The nearest secondary schools are Mearns Academy in Laurencekirk and Mackie Academy in Stonehaven. Buses operate locally to Stonehaven, north to Aberdeen, and south to Laurencekirk and Brechin. Additionally, there is a train station in Laurencekirk making travelling to local towns even easier.
Auchenblae is a popular village in the Kincardine and Mearns area of Aberdeenshire. The village boasts a handy location for commuting to Aberdeen. Auchenblane’s name is a derivation from the Gaelic for ‘Field of Flowers’ and the area is perfect for nature lovers, with several pleasant walks around the village.
Auchenblae offers many facilities and amenities including shops, post office, clubs and playgroups, bowling green, tennis courts and a 9 hole golf course. The village is home to Auchenblae Primary School, providing a nursery and primary education for 120 local pupils. Excellent secondary schooling is available at Mearns Academy in Laurencekirk approx five miles away. Commuting by car to Bridge of Dee, Aberdeen takes around half an hour.
Located on a moor near Luther Water, Luthermuir is a charming small village between Aberdeen and Dundee. The area is surrounded by picturesque scenery and a choice of outdoor pursuits such as walking, hiking, fishing and golf. Scots Corner pub provides a focal point for villagers and is popular with diners both local and from further afield. Sauchieburn Hotel located half a mile from the village, is also a popular dining spot.
Other local facilities include a church, public house, village hall, and a primary school. Laurencekirk is less than a ten minute drive away and offers a variety of shops as well as a railway station, leisure and health facilities and Mearns Academy. Montrose, Arbroath, Forfar and Brechin are also nearby and Aberdeen and Dundee are easily commutable along the A90.
Drumlithie is a small, quiet country village in the northeast of Scotland, situated in the area known as the Howe o’ the Mearns. The village is six miles south of Stonehaven. It lies around half a mile off the main A90 dual carriageway between Aberdeen and Dundee and is within easy commuting distance by car to Aberdeen.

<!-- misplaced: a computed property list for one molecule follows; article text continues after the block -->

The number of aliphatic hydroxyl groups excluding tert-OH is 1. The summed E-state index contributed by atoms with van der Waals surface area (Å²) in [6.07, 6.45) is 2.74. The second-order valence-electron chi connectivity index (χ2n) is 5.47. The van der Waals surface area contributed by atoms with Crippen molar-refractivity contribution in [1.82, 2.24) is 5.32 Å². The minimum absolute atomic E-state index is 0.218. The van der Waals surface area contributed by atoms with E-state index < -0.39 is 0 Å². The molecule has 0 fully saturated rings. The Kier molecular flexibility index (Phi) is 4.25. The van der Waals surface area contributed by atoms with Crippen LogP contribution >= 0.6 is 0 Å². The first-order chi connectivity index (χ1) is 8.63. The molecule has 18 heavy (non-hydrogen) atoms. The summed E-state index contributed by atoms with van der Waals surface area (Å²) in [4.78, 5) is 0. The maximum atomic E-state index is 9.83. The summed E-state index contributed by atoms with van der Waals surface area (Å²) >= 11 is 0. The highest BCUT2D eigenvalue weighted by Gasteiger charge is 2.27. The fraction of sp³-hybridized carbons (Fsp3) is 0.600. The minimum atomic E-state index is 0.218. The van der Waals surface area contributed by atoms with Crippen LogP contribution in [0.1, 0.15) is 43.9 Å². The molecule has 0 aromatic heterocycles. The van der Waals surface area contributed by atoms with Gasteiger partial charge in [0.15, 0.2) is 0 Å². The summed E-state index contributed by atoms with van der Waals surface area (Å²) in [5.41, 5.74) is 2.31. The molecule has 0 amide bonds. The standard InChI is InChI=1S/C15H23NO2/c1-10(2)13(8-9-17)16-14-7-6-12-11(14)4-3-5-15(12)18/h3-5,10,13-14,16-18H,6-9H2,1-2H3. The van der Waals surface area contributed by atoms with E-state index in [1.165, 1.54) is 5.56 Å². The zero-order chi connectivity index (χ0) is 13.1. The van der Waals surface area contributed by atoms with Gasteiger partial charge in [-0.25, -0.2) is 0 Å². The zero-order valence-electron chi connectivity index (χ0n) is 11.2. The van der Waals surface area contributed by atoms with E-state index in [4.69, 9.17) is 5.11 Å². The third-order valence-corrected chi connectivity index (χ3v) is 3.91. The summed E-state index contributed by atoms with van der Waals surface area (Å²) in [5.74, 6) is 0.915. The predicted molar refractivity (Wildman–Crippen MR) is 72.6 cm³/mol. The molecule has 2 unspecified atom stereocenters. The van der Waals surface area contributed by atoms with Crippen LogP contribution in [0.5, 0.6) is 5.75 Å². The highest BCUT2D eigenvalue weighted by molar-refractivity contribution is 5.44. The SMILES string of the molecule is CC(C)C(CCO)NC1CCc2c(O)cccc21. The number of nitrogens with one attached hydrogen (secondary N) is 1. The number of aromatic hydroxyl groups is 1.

The village school is called Glenbervie Primary, and is attended by local children from the village and surrounding area. Other amenities include a friendly local pub, a bowling green, two parks and a village hall. The larger of the two parks contains a football pitch and tennis court, and serves as the school playing field. It also plays host to the annual Drumlithie Gala, which is held on the second Saturday of June each year with raffle stalls, coconut shy, kids & adult races and lots, lots more. Drumlithie has a new village shop - Steeple Shop opened April 2012 and sells local produce, a selection of specialty items, as well as day to day necessities.
Fettercairn is an attractive village at the southern end of the well-known, scenic Cairn O’Mount Road, on the Victorian Heritage Trail. Steeped in history, it lies close to the hills on the edge of the fertile Howe of the Mearns, in an area well known for its wide range of outdoor pursuits including fine walking, salmon fishing and golf.
Fettercain is located around four and a half miles from the main A90 dual carriageway and Laurencekirk railway station. It is 33 miles from Aberdeen and 36 miles from Dundee so is within easy commuting distance of both cities.
Village facilities include a shop, post office, hotel, restaurant, primary school and library. Secondary education is provided at the newly completed Mearns Academy Community Campus in nearby Laurencekirk, which also offers a range of local shopping and business services.
West Cairnbeg is a charming town in the county of Aberdeenshire situated close to Laurencekirk. It is the largest settlement in the Howe o' the Mearns area and houses the local secondary school Mearns academy, together with a wide range of local shops and amenities.
Many of the properties in the area benefit from stunning views on to the surrounding countryside yet within close proximity of the A90, which provides excellent links to Aberdeen city. Although it enjoys a rural setting, West Cairnberg is also only a short distance from Laurencekirk and Stonehaven which offer a good range of shops and leisure facilities.
Home to the famous and luxurious Gleneagles Hotel, Auchterarder is a picture-postcard town with unique independent stores and a plethora of cafes and tearooms. It is located in Perthshire, south west of the city of Perth and is popular with golfers, with Gleneagles’ world-famous courses on the doorstep. The attached luxury hotel is perfect for those who prefer spa treatments and fine dining to sports.
With beautiful surroundings and a strong sense of community, Auchterarder is the perfect blend of town living and proximity to outdoor pursuits. Auchterarder has the longest main street in Scotland, which runs for over a mile and gave Auchterarder its popular name of ‘The Lang Toun’ or Long Town. The 1.5-mile long high street offers plenty of shopping opportunities. With a good school and excellent rail and road links to Edinburgh, Perth, and Stirling, Auchterarder offers a great base for professionals and families alike.